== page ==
Convert Or Die?
A charming new video game from the folks who brought you the Left Behind book series is on the shelves right now, and well…if you don’t think radical, extremists have taken over the evangelical movement and are now its voice…please keep reading.
Liberal and progressive Christian groups say a new computer game in which players must either convert or kill non-Christians is the wrong gift to give this holiday season and that Wal-Mart, a major video game retailer, should yank it off its shelves.
The Campaign to Defend the Constitution and the Christian Alliance for Progress, two online political groups, plan to demand today that Wal-Mart dump Left Behind: Eternal Forces, a PC game inspired by a series of Christian novels that are hugely popular, especially with teens.
The series by Tim LaHaye and Jerry Jenkins is based on their interpretation of the Bible’s Book of Revelation and takes place after the Rapture, when Jesus has taken his people to heaven and left nonbelievers behind to face the Antichrist.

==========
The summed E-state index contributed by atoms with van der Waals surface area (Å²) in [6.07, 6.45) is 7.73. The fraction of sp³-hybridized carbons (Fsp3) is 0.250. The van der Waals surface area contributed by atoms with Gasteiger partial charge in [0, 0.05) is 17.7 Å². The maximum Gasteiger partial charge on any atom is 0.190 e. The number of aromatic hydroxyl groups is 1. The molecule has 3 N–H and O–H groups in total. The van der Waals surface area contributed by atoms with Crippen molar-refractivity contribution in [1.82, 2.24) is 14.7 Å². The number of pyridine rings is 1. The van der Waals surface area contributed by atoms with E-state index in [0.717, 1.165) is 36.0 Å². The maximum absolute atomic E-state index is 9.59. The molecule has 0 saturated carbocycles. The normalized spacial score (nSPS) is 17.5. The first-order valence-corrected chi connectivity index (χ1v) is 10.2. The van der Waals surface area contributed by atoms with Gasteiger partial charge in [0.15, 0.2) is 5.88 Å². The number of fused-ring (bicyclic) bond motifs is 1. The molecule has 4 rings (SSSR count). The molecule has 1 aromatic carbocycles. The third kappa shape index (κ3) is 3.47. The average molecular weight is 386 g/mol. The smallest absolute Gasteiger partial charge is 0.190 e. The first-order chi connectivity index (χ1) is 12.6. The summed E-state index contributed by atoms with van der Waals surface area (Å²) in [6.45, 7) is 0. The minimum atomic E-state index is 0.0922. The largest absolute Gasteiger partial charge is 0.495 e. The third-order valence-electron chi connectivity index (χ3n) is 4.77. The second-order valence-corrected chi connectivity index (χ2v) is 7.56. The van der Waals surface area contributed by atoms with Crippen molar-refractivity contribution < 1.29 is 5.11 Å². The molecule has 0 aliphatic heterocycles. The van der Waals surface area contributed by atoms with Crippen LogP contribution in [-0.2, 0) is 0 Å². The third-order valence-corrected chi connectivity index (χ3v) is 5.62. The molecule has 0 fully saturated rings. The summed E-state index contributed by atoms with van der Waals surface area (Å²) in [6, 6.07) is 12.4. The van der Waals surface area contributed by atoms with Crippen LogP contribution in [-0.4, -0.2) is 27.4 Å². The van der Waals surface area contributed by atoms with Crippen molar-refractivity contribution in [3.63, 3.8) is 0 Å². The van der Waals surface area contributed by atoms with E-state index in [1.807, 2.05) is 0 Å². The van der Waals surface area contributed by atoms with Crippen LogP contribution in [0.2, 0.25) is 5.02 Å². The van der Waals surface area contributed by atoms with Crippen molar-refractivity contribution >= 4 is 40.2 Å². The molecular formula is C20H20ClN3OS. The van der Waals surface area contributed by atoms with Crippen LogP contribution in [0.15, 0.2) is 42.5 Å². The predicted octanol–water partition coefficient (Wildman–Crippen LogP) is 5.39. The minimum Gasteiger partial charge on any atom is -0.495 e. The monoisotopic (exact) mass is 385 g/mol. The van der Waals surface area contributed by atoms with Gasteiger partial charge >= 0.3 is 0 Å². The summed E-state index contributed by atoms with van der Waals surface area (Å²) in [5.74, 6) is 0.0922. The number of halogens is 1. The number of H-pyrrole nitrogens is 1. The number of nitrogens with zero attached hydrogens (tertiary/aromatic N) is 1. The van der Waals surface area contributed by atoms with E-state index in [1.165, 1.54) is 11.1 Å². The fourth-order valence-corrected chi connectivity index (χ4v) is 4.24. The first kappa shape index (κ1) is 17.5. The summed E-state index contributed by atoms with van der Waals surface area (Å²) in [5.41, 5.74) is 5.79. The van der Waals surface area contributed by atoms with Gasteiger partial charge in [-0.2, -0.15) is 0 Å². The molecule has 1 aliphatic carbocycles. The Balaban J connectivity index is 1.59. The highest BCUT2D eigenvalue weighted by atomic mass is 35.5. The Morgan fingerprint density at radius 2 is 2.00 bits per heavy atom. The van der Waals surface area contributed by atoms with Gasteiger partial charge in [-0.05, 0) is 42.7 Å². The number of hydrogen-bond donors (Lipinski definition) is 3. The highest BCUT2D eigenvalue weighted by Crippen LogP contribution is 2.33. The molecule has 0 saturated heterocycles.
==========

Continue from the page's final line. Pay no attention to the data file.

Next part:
This is probably the best/worst/saddest part of this story/game/insanity:
Left Behind Games’ president, Jeffrey Frichner, says the game actually is pacifist because players lose “spirit points” every time they gun down nonbelievers rather than convert them. They can earn spirit points again by having their character pray.
“You are fighting a defensive battle in the game,” Frichner, whose previous company produced Bible software, said of combatting the Antichrist. “You are a sort of a freedom fighter.”
And yes, the retailer who has banned albums from Sheryl Crow, Nirvana and the Goo Goo Dolls, as well as books from authors like George Carlin, is not backing down from this fight. They’re going to keep the Left Behind game on the shelf, come hell or…er…wait…
A Wal-Mart spokeswoman said the retailer has no plans to pull Left Behind: Eternal Forces from any of the 200 of Wal-Mart’s 3,800 stores that offer the game, including just seven in California. The nearest are in Chico and Redding.
“We look at the community to see where it will sell,” said Tara Raddohl. “We have customers who are buying it and really haven’t received a lot of complaints about it from our customers at this time.”
Always low standards. Always.